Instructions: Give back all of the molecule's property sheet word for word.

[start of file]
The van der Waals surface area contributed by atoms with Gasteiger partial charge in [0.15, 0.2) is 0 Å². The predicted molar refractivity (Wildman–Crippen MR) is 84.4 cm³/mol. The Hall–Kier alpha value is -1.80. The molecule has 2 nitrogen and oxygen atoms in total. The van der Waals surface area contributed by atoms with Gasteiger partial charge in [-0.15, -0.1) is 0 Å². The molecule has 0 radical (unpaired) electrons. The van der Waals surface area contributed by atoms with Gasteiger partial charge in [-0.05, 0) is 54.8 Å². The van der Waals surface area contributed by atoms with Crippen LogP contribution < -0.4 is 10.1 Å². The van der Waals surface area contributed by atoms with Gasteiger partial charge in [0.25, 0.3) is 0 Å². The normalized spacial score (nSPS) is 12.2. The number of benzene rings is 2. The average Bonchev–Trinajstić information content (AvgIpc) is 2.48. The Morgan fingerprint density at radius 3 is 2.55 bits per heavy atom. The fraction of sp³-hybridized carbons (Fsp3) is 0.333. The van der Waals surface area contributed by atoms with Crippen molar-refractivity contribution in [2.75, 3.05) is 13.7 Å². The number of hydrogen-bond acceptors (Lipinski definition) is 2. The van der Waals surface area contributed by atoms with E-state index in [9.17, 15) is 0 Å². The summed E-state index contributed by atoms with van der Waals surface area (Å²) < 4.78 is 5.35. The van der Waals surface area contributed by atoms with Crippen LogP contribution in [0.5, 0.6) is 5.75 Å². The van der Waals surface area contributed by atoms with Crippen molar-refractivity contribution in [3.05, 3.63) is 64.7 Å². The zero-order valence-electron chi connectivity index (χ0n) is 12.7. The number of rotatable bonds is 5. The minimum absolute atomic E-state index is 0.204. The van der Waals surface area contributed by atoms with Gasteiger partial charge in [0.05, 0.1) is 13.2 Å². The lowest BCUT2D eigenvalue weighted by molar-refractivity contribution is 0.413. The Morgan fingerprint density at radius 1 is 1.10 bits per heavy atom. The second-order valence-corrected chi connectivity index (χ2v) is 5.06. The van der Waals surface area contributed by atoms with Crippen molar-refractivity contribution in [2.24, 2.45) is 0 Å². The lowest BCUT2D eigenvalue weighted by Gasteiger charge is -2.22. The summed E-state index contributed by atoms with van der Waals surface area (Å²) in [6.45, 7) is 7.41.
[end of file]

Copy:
The van der Waals surface area contributed by atoms with Gasteiger partial charge in [0.15, 0.2) is 0 Å². The predicted molar refractivity (Wildman–Crippen MR) is 84.4 cm³/mol. The Hall–Kier alpha value is -1.80. The molecule has 2 nitrogen and oxygen atoms in total. The van der Waals surface area contributed by atoms with Gasteiger partial charge in [-0.15, -0.1) is 0 Å². The molecule has 0 radical (unpaired) electrons. The van der Waals surface area contributed by atoms with Gasteiger partial charge in [-0.05, 0) is 54.8 Å². The van der Waals surface area contributed by atoms with Crippen LogP contribution < -0.4 is 10.1 Å². The van der Waals surface area contributed by atoms with Gasteiger partial charge in [0.25, 0.3) is 0 Å². The normalized spacial score (nSPS) is 12.2. The number of benzene rings is 2. The average Bonchev–Trinajstić information content (AvgIpc) is 2.48. The Morgan fingerprint density at radius 3 is 2.55 bits per heavy atom. The fraction of sp³-hybridized carbons (Fsp3) is 0.333. The van der Waals surface area contributed by atoms with Crippen molar-refractivity contribution in [2.75, 3.05) is 13.7 Å². The number of hydrogen-bond acceptors (Lipinski definition) is 2. The van der Waals surface area contributed by atoms with E-state index in [9.17, 15) is 0 Å². The summed E-state index contributed by atoms with van der Waals surface area (Å²) < 4.78 is 5.35. The van der Waals surface area contributed by atoms with Crippen LogP contribution in [0.5, 0.6) is 5.75 Å². The van der Waals surface area contributed by atoms with Crippen molar-refractivity contribution in [3.05, 3.63) is 64.7 Å². The zero-order valence-electron chi connectivity index (χ0n) is 12.7. The number of rotatable bonds is 5. The minimum absolute atomic E-state index is 0.204. The van der Waals surface area contributed by atoms with Gasteiger partial charge in [0.05, 0.1) is 13.2 Å². The lowest BCUT2D eigenvalue weighted by molar-refractivity contribution is 0.413. The Morgan fingerprint density at radius 1 is 1.10 bits per heavy atom. The second-order valence-corrected chi connectivity index (χ2v) is 5.06. The van der Waals surface area contributed by atoms with Crippen molar-refractivity contribution in [2.24, 2.45) is 0 Å². The lowest BCUT2D eigenvalue weighted by Gasteiger charge is -2.22. The summed E-state index contributed by atoms with van der Waals surface area (Å²) in [6.45, 7) is 7.41.